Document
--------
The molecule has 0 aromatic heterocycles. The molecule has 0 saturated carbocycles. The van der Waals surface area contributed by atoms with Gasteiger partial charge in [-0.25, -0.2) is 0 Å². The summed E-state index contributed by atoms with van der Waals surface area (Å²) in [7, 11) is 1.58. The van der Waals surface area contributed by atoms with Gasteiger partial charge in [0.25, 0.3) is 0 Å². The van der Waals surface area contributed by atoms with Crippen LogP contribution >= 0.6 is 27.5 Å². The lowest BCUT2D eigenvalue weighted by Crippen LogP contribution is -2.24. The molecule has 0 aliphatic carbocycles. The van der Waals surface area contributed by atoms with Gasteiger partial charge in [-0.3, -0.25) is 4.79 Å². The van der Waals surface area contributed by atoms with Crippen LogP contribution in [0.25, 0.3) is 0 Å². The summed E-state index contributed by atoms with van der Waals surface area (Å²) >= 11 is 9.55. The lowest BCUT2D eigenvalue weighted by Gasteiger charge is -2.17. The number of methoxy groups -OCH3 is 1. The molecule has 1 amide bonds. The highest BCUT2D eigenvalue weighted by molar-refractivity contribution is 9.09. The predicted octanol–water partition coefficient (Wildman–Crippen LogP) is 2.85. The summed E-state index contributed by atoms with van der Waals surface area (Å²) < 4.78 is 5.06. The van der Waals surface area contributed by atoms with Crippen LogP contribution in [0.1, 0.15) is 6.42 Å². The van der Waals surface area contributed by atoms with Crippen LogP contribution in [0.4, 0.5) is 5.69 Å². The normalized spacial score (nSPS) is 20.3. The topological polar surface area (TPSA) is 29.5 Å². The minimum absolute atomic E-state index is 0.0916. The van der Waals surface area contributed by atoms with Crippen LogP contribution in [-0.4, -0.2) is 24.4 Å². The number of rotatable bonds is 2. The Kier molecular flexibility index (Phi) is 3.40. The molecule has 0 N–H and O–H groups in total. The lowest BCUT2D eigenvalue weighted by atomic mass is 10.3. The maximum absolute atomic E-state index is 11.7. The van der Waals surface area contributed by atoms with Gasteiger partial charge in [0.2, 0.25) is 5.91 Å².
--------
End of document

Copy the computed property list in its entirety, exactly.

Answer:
The molecule has 0 aromatic heterocycles. The molecule has 0 saturated carbocycles. The van der Waals surface area contributed by atoms with Gasteiger partial charge in [-0.25, -0.2) is 0 Å². The summed E-state index contributed by atoms with van der Waals surface area (Å²) in [7, 11) is 1.58. The van der Waals surface area contributed by atoms with Gasteiger partial charge in [0.25, 0.3) is 0 Å². The van der Waals surface area contributed by atoms with Crippen LogP contribution >= 0.6 is 27.5 Å². The lowest BCUT2D eigenvalue weighted by Crippen LogP contribution is -2.24. The molecule has 0 aliphatic carbocycles. The van der Waals surface area contributed by atoms with Gasteiger partial charge in [-0.3, -0.25) is 4.79 Å². The van der Waals surface area contributed by atoms with Crippen LogP contribution in [0.25, 0.3) is 0 Å². The summed E-state index contributed by atoms with van der Waals surface area (Å²) >= 11 is 9.55. The lowest BCUT2D eigenvalue weighted by Gasteiger charge is -2.17. The number of methoxy groups -OCH3 is 1. The molecule has 1 amide bonds. The highest BCUT2D eigenvalue weighted by molar-refractivity contribution is 9.09. The predicted octanol–water partition coefficient (Wildman–Crippen LogP) is 2.85. The summed E-state index contributed by atoms with van der Waals surface area (Å²) < 4.78 is 5.06. The van der Waals surface area contributed by atoms with Crippen LogP contribution in [0.1, 0.15) is 6.42 Å². The van der Waals surface area contributed by atoms with Crippen LogP contribution in [0.4, 0.5) is 5.69 Å². The normalized spacial score (nSPS) is 20.3. The topological polar surface area (TPSA) is 29.5 Å². The minimum absolute atomic E-state index is 0.0916. The van der Waals surface area contributed by atoms with Crippen LogP contribution in [-0.4, -0.2) is 24.4 Å². The number of rotatable bonds is 2. The Kier molecular flexibility index (Phi) is 3.40. The molecule has 0 N–H and O–H groups in total. The lowest BCUT2D eigenvalue weighted by atomic mass is 10.3. The maximum absolute atomic E-state index is 11.7. The van der Waals surface area contributed by atoms with Gasteiger partial charge in [0.2, 0.25) is 5.91 Å².